It all Starts in Cleveland
Recently The Cleveland Plain Dealer and StateImpact Ohio pulled a little PR stunt by publishing teachers names and “value-added” scores. They also made an amateurish attempt to mask this unethical report by also pointing out some of the flaws of using the data to evaluate teachers. Then, after saying it was wrong and inaccurate, they published anyway. I guess competent reporting takes a back seat to tabloid-like, website hit generating drama.
Value-Added Scores Can Never Complete the Picture of a Teacher’s Work with Students
Listing teachers as effective or ineffective based on narrow tests not designed to be used for this purpose is a disservice to everyone. Trained educators can use a student’s value-added data, along with other student data, to improve student instruction. But you should never promote a simplistic and inaccurate view of value-added scores as a valid basis for high-stakes decisions on schools, teachers and students – even if Ohio legislators have gone down that misguided road.
Radical Rhee and the so-called education "reform" movement
The trend of blaming teachers for the problems in education probably won’t fall out of favor any time soon. During School Choice Week, so-called education “reformers” will do their best to scapegoat teachers instead of acknowledging the real systemic problems — such as school funding and poverty — that lead to poor performance and problems in education. For Rhee, and other so-called reformers, well-established facts confirming the correlation between poverty and the achievement gap don’t matter.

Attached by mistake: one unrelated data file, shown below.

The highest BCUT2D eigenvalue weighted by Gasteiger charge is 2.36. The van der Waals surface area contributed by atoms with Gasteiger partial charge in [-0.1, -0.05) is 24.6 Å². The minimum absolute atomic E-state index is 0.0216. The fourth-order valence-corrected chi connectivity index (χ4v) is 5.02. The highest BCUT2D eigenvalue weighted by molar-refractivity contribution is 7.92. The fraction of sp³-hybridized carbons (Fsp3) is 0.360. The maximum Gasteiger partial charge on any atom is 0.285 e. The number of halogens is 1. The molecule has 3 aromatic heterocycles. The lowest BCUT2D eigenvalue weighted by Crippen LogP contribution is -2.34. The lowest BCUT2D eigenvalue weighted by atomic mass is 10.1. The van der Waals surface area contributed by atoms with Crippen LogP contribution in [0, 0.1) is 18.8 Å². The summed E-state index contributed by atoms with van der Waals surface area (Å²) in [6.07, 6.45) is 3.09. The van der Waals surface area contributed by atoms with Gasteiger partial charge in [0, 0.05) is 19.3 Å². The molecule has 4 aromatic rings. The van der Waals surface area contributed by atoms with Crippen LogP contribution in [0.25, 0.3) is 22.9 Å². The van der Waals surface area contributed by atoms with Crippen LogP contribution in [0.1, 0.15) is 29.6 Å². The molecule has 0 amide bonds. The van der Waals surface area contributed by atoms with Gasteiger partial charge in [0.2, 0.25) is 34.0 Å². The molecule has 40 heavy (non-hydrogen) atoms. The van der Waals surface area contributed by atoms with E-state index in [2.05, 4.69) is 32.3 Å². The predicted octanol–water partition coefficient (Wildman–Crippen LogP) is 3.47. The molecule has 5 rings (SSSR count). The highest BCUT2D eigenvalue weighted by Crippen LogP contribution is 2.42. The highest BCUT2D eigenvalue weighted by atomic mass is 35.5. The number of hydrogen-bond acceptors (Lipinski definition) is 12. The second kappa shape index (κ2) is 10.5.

CNN Story on Teacher Pay and Test Scores Misleads Readers
Yesterday CNN’s blog, Schools of Thought, posted a story on teacher evaluations entitled, “Ohio links teacher pay to test scores.“ While not categorically untrue, this blog seriously misleads by simplification. The writer suggests that teacher evaluation legislation is sudden and …
Alternatives to merit pay
A newly released report highlights incentives that can be much more effective in attracting and retaining quality teachers than simple merit pay programs. The report shows how merit pay programs that reward teachers based on their students’ standardized test scores do little to improve student achievement and offers information on other incentives that could be more successful. Learn more at www.greatlakescenter.org.
State tests could be one of the criteria for both “merit pay” and any salary increases
I have never wanted to be anything but a teacher. My childhood stuffed animals were regularly lined up, waiting to hear a story or learn about words or numbers. Teaching dance and music lessons in high school helped to pay …
Chicago’s teacher performance-based pay didn’t work
A study released Tuesday by Mathematica Policy Research Inc. about a Chicago program that contains performance-based compensation for teachers, shows no evidence that the program boosted student achievement on math and reading tests, compared with a group of similar schools …